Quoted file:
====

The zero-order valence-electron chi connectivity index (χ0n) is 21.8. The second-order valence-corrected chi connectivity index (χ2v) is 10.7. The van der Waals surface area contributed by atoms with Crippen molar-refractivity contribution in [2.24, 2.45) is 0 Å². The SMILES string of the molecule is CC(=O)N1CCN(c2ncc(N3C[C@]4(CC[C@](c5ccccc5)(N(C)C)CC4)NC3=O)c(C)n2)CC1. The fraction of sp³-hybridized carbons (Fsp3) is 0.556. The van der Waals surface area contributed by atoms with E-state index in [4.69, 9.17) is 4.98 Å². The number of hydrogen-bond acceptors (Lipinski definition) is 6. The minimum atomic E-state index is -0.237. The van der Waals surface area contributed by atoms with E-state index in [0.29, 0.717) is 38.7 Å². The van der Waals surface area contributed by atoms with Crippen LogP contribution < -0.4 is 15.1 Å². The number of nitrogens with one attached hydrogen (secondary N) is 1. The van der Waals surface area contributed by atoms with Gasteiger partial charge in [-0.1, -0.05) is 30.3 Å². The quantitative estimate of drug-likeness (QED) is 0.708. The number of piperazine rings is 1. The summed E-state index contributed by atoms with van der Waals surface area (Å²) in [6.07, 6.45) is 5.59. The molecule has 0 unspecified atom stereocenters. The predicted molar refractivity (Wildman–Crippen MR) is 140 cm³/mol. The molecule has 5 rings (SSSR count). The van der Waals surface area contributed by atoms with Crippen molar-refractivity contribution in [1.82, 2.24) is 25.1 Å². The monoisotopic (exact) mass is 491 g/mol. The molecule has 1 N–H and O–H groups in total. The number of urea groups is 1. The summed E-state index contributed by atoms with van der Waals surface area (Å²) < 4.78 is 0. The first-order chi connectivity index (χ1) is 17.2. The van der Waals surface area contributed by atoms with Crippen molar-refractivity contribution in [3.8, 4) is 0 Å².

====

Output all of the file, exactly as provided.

The zero-order valence-electron chi connectivity index (χ0n) is 21.8. The second-order valence-corrected chi connectivity index (χ2v) is 10.7. The van der Waals surface area contributed by atoms with Crippen molar-refractivity contribution in [2.24, 2.45) is 0 Å². The SMILES string of the molecule is CC(=O)N1CCN(c2ncc(N3C[C@]4(CC[C@](c5ccccc5)(N(C)C)CC4)NC3=O)c(C)n2)CC1. The fraction of sp³-hybridized carbons (Fsp3) is 0.556. The van der Waals surface area contributed by atoms with E-state index in [4.69, 9.17) is 4.98 Å². The number of hydrogen-bond acceptors (Lipinski definition) is 6. The minimum atomic E-state index is -0.237. The van der Waals surface area contributed by atoms with E-state index in [0.29, 0.717) is 38.7 Å². The van der Waals surface area contributed by atoms with Crippen LogP contribution < -0.4 is 15.1 Å². The number of nitrogens with one attached hydrogen (secondary N) is 1. The van der Waals surface area contributed by atoms with Gasteiger partial charge in [-0.1, -0.05) is 30.3 Å². The quantitative estimate of drug-likeness (QED) is 0.708. The number of piperazine rings is 1. The summed E-state index contributed by atoms with van der Waals surface area (Å²) in [6.07, 6.45) is 5.59. The molecule has 0 unspecified atom stereocenters. The predicted molar refractivity (Wildman–Crippen MR) is 140 cm³/mol. The molecule has 5 rings (SSSR count). The van der Waals surface area contributed by atoms with Crippen molar-refractivity contribution in [1.82, 2.24) is 25.1 Å². The monoisotopic (exact) mass is 491 g/mol. The molecule has 1 N–H and O–H groups in total. The number of urea groups is 1. The summed E-state index contributed by atoms with van der Waals surface area (Å²) < 4.78 is 0. The first-order chi connectivity index (χ1) is 17.2. The van der Waals surface area contributed by atoms with Crippen molar-refractivity contribution in [3.8, 4) is 0 Å².